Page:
GPS and UTC Time Transfer Specifications - How They are Stated and What They Mean
The Global Positioning System (GPS) is the premiere means of disseminating Coordinated Universal Time (UTC) to the world, but the underlying time base for the system is actually called GPS time. GPS time is derived from an ensemble of cesium beam and rubidium atomic clocks in the satellites, ground and control stations, and is steered to the UTC time scale maintained at the United States Naval Observatory (USNO) in Washington, D.C. USNO also monitors the satellites on a daily basis with specialized GPS reference receivers that measure the clock offset to UTC(USNO). Using these measurements, corrections are computed for the GPS time scale, satellite clocks, UTC-GPS time offset, and then sent to the GPS Master Control Station for system-wide upload. This process results in a worldwide, traceable, UTC time transfer system with extraordinary accuracy.
In the beginning of the GPS project, it was not known how well the GPS time scale could be synchronized to UTC(USNO). Therefore, GPS time was conservatively specified to be within one microsecond of UTC(USNO) and continues to be today in IS-GPS-200H. The accuracy of the broadcast correction to GPS time to yield UTC is specified at 97 nanoseconds (1 sigma). Through various modernization efforts to the space, ground and control segments, the GPS time offset and the accuracy of the broadcast UTC correction have been significantly improved.
GPS performance standards are in place today, per the 2008 Standard (SPS) and Precision (PPS) Positioning Service Performance Standards, that complement IS-GPS-200. These standards establish minimum levels of GPS system performance mandated by U.S. law (10 U.S.C. 2281(b)). Per the standard, normal GPS system operations must ensure the UTC offset data broadcast by GPS is within 40 nanoseconds 95% (20 nanoseconds 1 sigma) to UTC(USNO).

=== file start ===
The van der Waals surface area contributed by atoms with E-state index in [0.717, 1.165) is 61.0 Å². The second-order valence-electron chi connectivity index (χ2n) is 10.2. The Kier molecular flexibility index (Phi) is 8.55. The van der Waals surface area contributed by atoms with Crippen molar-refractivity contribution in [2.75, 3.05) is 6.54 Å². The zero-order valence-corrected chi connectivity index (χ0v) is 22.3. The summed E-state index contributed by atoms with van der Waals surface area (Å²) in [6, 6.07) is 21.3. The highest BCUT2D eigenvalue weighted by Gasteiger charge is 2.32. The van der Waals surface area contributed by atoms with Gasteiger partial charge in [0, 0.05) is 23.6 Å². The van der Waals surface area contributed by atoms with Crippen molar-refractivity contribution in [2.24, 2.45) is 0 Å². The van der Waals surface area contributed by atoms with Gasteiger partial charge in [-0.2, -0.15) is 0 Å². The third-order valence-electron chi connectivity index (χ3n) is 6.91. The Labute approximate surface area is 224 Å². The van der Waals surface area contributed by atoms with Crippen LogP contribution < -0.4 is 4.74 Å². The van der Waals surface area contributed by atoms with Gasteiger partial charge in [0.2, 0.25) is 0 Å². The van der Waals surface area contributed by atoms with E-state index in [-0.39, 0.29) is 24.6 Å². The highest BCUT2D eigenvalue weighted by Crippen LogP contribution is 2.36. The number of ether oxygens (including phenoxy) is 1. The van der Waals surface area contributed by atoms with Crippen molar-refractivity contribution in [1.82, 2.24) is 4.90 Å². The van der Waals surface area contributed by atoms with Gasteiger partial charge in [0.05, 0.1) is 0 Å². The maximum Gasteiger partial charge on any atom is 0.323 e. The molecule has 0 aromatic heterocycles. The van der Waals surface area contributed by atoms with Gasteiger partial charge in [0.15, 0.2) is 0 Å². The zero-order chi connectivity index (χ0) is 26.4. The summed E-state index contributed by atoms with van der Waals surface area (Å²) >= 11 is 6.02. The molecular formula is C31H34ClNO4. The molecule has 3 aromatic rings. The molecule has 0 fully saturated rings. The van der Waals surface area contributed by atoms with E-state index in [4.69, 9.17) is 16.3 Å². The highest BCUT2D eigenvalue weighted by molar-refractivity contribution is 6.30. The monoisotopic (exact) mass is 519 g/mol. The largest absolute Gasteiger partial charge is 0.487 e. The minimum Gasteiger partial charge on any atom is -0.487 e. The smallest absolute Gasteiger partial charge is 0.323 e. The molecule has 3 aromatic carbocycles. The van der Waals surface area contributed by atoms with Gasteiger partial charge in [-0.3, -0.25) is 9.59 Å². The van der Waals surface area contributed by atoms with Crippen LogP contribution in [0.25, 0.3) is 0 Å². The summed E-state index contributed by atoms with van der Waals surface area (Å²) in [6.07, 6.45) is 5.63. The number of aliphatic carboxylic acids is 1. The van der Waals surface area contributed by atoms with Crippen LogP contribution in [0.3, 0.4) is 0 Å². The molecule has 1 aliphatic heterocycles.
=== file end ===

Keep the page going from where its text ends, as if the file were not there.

This performance standard far exceeds the IS-GPS-200H specification but is well within the capabilities of the GPS system. Between 2005 and 2015, the difference between the UTC(USNO) and GPS time scales, as measured by USNO, was less than 10 nanoseconds RMS. When the broadcast UTC offset data was applied, UTC time derived from GPS was impressively within 2 nanoseconds RMS to UTC(USNO) during this period.
GPS has over-achieved its original goals in almost every way - including reliability, satellite life expectancies, and PNT performance. Modernization continues to improve performance and time transfer accuracy. The accuracy of GPS timing receivers and instruments, however, can only be guaranteed to the levels stated in the SPS Performance Standard.
At EndRun Technologies, we specify the time accuracy of our GPS instruments to UTC(USNO) based on the USNO measured UTC time transfer accuracy delivered by the GPS system over the last 10 years (< 2 nanoseconds RMS). We believe that by specifying our equipment this way, you can see that the accuracy to UTC of our GPS time and frequency standards is the best in the industry and allows you to realize the full performance available during normal operations of the GPS system.